We Take More Risks When We Compete Against Rivals

Gavin Kilduff
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In organizations and industries in which experimentation, innovation, bold strategic moves, and thinking outside the box are valued (e.g., technology), rivalry could be an important lever for managers to pull to incentivize risk-taking.
By Gavin Kilduff, Christopher To, Lisa D. Ordóñez and Maurice E. Schweitzer
Rivalry is everywhere. We see rivalries in sports, business, school, and basically any arena where there is competition.  Whether it is rivalry between people (Bill Gates versus Steve Jobs; Roger Federer versus Rafael Nadal), between organizations (e.g., Ford versus GM), or between nations (e.g., should U.S. soccer fans have rooted for rival Mexico in the World Cup?), there is something uniquely powerful about rivalry that differentiates it from others forms of competition and relationships.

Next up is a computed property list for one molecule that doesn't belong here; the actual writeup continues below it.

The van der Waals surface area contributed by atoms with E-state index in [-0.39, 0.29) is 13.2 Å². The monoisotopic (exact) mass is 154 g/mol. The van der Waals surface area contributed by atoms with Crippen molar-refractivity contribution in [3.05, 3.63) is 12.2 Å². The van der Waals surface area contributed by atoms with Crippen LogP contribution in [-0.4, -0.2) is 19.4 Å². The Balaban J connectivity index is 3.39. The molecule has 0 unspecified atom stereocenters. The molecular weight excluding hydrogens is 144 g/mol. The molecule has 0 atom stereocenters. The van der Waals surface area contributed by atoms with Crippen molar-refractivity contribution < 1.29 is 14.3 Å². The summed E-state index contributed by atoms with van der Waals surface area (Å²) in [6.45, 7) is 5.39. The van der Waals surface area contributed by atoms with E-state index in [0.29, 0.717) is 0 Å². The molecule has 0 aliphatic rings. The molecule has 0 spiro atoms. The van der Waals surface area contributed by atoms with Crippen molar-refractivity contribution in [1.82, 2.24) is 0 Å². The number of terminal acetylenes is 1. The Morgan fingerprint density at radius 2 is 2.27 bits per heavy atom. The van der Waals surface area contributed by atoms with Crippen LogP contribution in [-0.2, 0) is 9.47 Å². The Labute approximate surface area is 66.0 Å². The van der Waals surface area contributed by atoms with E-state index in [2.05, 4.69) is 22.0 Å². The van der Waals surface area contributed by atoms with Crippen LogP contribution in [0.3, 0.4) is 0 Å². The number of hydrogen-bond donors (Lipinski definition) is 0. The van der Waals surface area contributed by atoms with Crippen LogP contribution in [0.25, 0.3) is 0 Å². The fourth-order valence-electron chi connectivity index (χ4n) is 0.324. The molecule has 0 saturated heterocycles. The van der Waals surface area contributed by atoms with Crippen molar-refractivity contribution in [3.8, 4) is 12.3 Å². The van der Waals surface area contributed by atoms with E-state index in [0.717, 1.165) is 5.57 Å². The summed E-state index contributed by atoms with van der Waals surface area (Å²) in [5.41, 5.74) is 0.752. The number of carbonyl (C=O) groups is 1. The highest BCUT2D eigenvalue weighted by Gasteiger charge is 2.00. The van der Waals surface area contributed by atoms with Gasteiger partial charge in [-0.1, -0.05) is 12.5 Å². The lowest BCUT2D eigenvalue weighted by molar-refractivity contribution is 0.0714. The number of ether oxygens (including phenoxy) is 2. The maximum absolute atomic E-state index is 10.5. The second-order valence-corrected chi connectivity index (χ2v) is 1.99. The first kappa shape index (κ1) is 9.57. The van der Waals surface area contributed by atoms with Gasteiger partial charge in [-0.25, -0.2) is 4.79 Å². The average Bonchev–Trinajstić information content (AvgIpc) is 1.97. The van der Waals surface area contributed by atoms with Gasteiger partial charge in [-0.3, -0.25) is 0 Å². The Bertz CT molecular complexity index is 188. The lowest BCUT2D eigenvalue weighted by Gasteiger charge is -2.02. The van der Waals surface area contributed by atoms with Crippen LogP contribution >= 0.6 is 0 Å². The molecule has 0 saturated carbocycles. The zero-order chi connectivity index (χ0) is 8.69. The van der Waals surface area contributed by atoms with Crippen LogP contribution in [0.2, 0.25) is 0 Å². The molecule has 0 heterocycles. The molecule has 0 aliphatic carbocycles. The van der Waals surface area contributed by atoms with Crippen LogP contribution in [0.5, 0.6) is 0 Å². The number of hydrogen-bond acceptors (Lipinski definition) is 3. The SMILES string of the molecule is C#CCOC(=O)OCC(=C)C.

There are many stories highlighting the benefits of rivalry, from how it makes competitors more motivated to how it helps them perform better.  For example, the rivalry between the Beatles and the Beach Boys is thought to have pushed both groups to greater levels of creativity and performance in their song-writing. Similarly, the rivalry between Intel and AMD is thought to have helped advance computer chip technology.

Yet despite the wealth of anecdotal evidence, scientific research into such rivalry relationships is scarce.  We’ve spent the last few years studying what makes rivalry unique, how it affects our behavior, and how it impacts organizations.

Read the full Harvard Business Review article.

Gavin Kilduff is an Associate Professor of Management and Organizations at NYU Stern.